ANDREW MAYNE POETRY
Some would admire simply the sense of an entirety
in your tall green uprightness. But what draws my eye is
where the light glints and catches. Where you’re seen through.
You regard them perhaps as the chinks in your chainmail?
You make me think of childhood’s artificial Christmas tree
packed away like a furled brolly in the attic by the cistern.
You sway only from your topmost tip like somebody
who does not wish to brush shoulders in a corridor.
Every branch strains to the perpendicular; breezes draw
small impermanent inlets and bays in your clenched outline
but never enough to fully trace a source that maps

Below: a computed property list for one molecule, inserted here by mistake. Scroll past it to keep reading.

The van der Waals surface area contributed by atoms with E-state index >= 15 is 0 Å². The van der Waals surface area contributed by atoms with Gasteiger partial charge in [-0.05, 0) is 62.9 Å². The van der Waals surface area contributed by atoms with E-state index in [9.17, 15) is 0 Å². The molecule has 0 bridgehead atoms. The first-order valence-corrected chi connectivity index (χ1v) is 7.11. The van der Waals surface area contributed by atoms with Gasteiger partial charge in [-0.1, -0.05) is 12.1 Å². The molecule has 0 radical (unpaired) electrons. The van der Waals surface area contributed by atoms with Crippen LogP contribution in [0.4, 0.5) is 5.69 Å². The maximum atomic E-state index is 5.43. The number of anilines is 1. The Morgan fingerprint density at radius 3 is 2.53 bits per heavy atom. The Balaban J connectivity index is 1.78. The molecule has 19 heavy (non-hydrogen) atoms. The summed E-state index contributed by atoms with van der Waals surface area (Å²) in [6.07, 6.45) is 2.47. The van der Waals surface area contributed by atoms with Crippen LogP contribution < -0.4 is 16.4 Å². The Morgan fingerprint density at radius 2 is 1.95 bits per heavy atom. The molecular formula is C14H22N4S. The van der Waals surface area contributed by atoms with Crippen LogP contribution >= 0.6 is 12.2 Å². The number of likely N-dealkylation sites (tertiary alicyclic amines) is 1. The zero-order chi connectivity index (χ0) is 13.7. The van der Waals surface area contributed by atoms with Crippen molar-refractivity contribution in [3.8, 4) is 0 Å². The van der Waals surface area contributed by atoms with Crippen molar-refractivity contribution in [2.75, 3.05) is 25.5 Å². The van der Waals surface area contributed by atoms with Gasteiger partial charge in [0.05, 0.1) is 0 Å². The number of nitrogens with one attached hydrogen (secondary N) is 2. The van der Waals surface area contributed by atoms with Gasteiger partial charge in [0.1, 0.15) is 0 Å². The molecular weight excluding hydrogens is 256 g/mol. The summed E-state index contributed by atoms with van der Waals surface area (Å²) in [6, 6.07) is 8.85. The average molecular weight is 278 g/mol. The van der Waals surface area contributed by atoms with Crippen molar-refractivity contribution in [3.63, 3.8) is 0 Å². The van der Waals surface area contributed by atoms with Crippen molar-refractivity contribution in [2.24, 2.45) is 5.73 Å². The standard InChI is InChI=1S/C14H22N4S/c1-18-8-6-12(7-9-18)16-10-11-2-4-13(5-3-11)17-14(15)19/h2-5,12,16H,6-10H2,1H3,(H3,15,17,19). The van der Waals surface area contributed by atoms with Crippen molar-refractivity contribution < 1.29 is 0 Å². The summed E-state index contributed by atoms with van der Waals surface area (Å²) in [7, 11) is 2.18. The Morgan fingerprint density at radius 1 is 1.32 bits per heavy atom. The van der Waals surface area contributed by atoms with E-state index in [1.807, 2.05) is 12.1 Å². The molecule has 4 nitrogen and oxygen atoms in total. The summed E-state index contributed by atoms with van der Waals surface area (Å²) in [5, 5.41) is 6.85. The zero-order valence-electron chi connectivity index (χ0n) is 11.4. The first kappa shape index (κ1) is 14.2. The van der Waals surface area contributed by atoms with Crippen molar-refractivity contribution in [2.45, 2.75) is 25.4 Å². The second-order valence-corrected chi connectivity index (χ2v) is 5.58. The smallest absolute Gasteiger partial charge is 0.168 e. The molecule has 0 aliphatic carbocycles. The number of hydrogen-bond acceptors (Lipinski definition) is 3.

the Tanganyika or Rusizi of your airbrushed interior.
Yet in a rare spaced-out daze, against your better nature,
you long for some Amazon – or a Daphne, perhaps, now
made over into a tree-climber, laurel branches hands again –
to jerk down each limb, drape them with fairy lights,
tinsel and gaudy baubles, and, with a white hollow star
placed as a topper, turn you into a real spectacle.
The Interpreter’s House (52)
Index of all poems